These gardens confuse me slightly. They are on Dublin City Councils website – click here and one can call their offices for information on it – but yet they are privately owned. However, it also appears on the dublin tourist website- click here where it mentions nothing of the sort. And, Abakus, the people who are noted as the contact on the notice board have their website under construction [as I write this post].

That aside, I applaud, and in no way wish to take away from, any group of people who are willing to pay to have gardens maintained – however – on this one, I wouldn’t be best pleased with dublin city council. Mainly because I believe parks, especially those of ‘a city’ should be for people. All, of the people.

In fact the dictionaries first definition of a park is:
an area of land, usually in a largely natural state, for the enjoyment of the public, having facilities for rest and recreation, often owned, set apart, and managed by a city, state, or nation.

and in that case it is none of the above. In that context, it is correct that it does not have the title of park. For it is not. It would be a fraudulant ‘park’ theoretically. It is a garden[s], as described. But it should also should either be of no relation to the state [as is my own garden for example] or it should. The reason for my confusion.

That aside, I went in and had a look around anyway. There was a gate open. And I honestly didn’t know until I was leaving [honestly!]. Maybe it should be handed back to the state I thought as I left. No offence Abakus ltd and to whoever the grounds maintenance has been outsourced to, sincerely. I am fully aware that grounds maintenance budgets can be โ‚ฌ40k and be maintained or โ‚ฌ100k and look amazing.

I reviewed Merrion Square Park [similar sze and area] for example. It’s not the Queens private gardens in the sense of pristine. But it is a park and it looks good. Here however needs a little something. And this is where sometimes putting projects to tender does not always get the best results and also where park departments may/ do play a role that is so worth while.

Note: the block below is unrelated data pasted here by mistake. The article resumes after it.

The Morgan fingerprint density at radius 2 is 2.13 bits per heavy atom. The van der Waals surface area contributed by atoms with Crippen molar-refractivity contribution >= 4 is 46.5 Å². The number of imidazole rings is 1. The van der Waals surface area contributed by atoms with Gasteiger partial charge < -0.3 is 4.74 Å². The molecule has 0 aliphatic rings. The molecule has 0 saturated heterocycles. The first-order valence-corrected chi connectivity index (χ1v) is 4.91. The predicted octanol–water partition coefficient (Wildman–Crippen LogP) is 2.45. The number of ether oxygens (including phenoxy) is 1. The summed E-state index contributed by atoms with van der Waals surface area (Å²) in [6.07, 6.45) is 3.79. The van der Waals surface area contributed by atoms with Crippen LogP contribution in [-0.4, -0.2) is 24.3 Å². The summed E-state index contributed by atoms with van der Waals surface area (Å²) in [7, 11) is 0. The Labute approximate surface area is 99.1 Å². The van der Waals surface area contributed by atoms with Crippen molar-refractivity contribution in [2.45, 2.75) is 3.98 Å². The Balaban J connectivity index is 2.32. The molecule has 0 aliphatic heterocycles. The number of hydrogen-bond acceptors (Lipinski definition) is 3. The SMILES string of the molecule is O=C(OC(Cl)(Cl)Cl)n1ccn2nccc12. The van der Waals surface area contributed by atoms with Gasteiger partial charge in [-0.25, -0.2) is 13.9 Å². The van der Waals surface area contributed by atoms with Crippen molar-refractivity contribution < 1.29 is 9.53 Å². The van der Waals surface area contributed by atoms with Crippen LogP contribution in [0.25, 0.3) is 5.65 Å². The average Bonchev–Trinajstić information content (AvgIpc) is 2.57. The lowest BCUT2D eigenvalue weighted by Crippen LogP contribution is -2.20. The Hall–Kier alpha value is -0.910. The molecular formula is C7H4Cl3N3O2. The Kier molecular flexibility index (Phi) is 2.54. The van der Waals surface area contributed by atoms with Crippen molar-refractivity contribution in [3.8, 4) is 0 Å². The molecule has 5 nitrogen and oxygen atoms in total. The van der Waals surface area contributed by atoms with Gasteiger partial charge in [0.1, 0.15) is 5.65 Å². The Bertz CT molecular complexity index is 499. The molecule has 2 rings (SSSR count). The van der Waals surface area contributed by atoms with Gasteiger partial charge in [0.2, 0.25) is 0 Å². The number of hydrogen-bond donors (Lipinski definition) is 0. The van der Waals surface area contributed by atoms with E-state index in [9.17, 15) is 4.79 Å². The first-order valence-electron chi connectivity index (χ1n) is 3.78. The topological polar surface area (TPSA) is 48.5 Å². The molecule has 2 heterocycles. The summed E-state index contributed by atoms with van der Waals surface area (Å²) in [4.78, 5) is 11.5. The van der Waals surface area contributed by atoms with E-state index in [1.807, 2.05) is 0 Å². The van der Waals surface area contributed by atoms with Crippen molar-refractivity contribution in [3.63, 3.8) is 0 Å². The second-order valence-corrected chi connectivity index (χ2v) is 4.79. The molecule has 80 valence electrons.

In my opinion I would suggest; a really good once over and an injection of new life, horticulturally; I refer to the Ginko Biloba; the borders themselves in their entirety; a tree survey is required – and therfore tree works; the lawns need feeding; one patch looks seriously out of place and after that a real good maintenance schedule put in place and also a programme for new planting. This is not intended as ‘bad’ criticism and I would like my reasons to be based upon a contrast with the grounds of Merrrion Square Park [due to be published friday 28th November].

Note: As with all of my posts/ articles and writings they are never intended to be ‘insulting nor damning’ in anyway. They are always intended to be based upon the logic. If one wishes to discuss this or any other piece with me I will make it my business to be available to do so. And if a correction of any from is made [either by me or in the case of a company doing their little extra I will ensure it is well written of here].

NOTE 2: I have emailed dublin tourist website and dublin city council.

UPDATE: 26th November 2008

Dublin City Council, [bulaidh bรณs] responded to my email –

—– Original Message —–

Sent: Tuesday, November 25, 2008 12:02 PM
Subject: FW: fitzwilliam square gardens
Dear Mr. Donegan,
I have forwarded your email to Mr. Pat Curran, Senior Executive Parks Superintendent for attention and reply.
Regards,
Michelle,
Parks Division.

From: customerservices@dublincity.ie
Sent: 25 November 2008 11:33
To: parks@dublincity.ie
Subject: RE: fitzwilliam square gardens

Hello,

I am forwarding you this email from the Customer Services Centre email account which deals with queries from the public.

Can you please respond to the Customer directly?

I have informed the Customer that your Department/Section will be dealing with the matter directly at this email address and that you will respond as soon as possible.

Regards,

Collette Egan

Customer Services Centre


From: Info@doneganlandscaping.com [info@doneganlandscaping.com]
Sent: 24 November 2008 12:37
To: customerservices@dublincity.ie
Subject: Fw: fitzwilliam square gardens

Dear Sirs,
many thanks
peter
Peter Donegan MI Hort
director
Peter Donegan Landscaping Ltd
Bettyville
Ballyboughal
Co. Dublin
Ireland
t 00353-1-8078712
m 00353-87-*******
w https://www.doneganlandscaping.com
b http://blog.doneganlandscaping.com